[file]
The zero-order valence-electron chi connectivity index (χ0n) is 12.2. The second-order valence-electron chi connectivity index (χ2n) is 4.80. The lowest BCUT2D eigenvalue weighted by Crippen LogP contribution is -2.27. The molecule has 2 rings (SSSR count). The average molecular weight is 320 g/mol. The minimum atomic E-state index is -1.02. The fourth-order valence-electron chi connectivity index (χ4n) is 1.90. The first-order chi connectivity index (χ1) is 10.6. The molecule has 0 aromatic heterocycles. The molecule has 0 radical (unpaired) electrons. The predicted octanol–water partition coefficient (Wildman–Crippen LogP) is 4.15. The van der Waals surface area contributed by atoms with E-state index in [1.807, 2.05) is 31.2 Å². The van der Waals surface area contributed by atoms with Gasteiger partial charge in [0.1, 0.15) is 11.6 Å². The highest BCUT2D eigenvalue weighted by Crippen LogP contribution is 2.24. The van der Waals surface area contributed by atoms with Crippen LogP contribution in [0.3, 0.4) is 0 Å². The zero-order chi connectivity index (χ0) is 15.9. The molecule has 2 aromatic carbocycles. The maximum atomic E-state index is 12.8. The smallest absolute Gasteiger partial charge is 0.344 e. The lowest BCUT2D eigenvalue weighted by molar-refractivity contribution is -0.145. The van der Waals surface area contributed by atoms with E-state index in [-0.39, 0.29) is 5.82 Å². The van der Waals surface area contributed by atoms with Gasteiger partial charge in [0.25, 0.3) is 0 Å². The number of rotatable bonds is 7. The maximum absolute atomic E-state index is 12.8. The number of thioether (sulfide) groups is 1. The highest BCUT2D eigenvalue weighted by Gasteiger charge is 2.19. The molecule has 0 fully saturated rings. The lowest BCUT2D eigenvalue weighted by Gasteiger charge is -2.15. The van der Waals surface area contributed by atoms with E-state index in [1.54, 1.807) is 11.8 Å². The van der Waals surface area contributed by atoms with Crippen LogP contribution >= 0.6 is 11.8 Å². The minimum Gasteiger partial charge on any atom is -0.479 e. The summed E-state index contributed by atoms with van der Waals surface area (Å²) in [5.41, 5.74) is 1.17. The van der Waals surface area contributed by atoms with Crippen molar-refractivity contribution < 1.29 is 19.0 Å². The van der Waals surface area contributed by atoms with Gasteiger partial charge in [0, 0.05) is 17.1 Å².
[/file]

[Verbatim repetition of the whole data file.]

The zero-order valence-electron chi connectivity index (χ0n) is 12.2. The second-order valence-electron chi connectivity index (χ2n) is 4.80. The lowest BCUT2D eigenvalue weighted by Crippen LogP contribution is -2.27. The molecule has 2 rings (SSSR count). The average molecular weight is 320 g/mol. The minimum atomic E-state index is -1.02. The fourth-order valence-electron chi connectivity index (χ4n) is 1.90. The first-order chi connectivity index (χ1) is 10.6. The molecule has 0 aromatic heterocycles. The molecule has 0 radical (unpaired) electrons. The predicted octanol–water partition coefficient (Wildman–Crippen LogP) is 4.15. The van der Waals surface area contributed by atoms with E-state index in [1.807, 2.05) is 31.2 Å². The van der Waals surface area contributed by atoms with Gasteiger partial charge in [0.1, 0.15) is 11.6 Å². The highest BCUT2D eigenvalue weighted by Crippen LogP contribution is 2.24. The van der Waals surface area contributed by atoms with Crippen LogP contribution in [0.3, 0.4) is 0 Å². The zero-order chi connectivity index (χ0) is 15.9. The molecule has 2 aromatic carbocycles. The maximum atomic E-state index is 12.8. The smallest absolute Gasteiger partial charge is 0.344 e. The lowest BCUT2D eigenvalue weighted by molar-refractivity contribution is -0.145. The van der Waals surface area contributed by atoms with E-state index in [-0.39, 0.29) is 5.82 Å². The van der Waals surface area contributed by atoms with Gasteiger partial charge in [0.25, 0.3) is 0 Å². The number of rotatable bonds is 7. The maximum absolute atomic E-state index is 12.8. The number of thioether (sulfide) groups is 1. The highest BCUT2D eigenvalue weighted by Gasteiger charge is 2.19. The molecule has 0 fully saturated rings. The lowest BCUT2D eigenvalue weighted by Gasteiger charge is -2.15. The van der Waals surface area contributed by atoms with E-state index in [1.54, 1.807) is 11.8 Å². The van der Waals surface area contributed by atoms with Crippen LogP contribution >= 0.6 is 11.8 Å². The minimum Gasteiger partial charge on any atom is -0.479 e. The summed E-state index contributed by atoms with van der Waals surface area (Å²) in [5.41, 5.74) is 1.17. The van der Waals surface area contributed by atoms with Crippen molar-refractivity contribution < 1.29 is 19.0 Å². The van der Waals surface area contributed by atoms with Gasteiger partial charge in [0, 0.05) is 17.1 Å².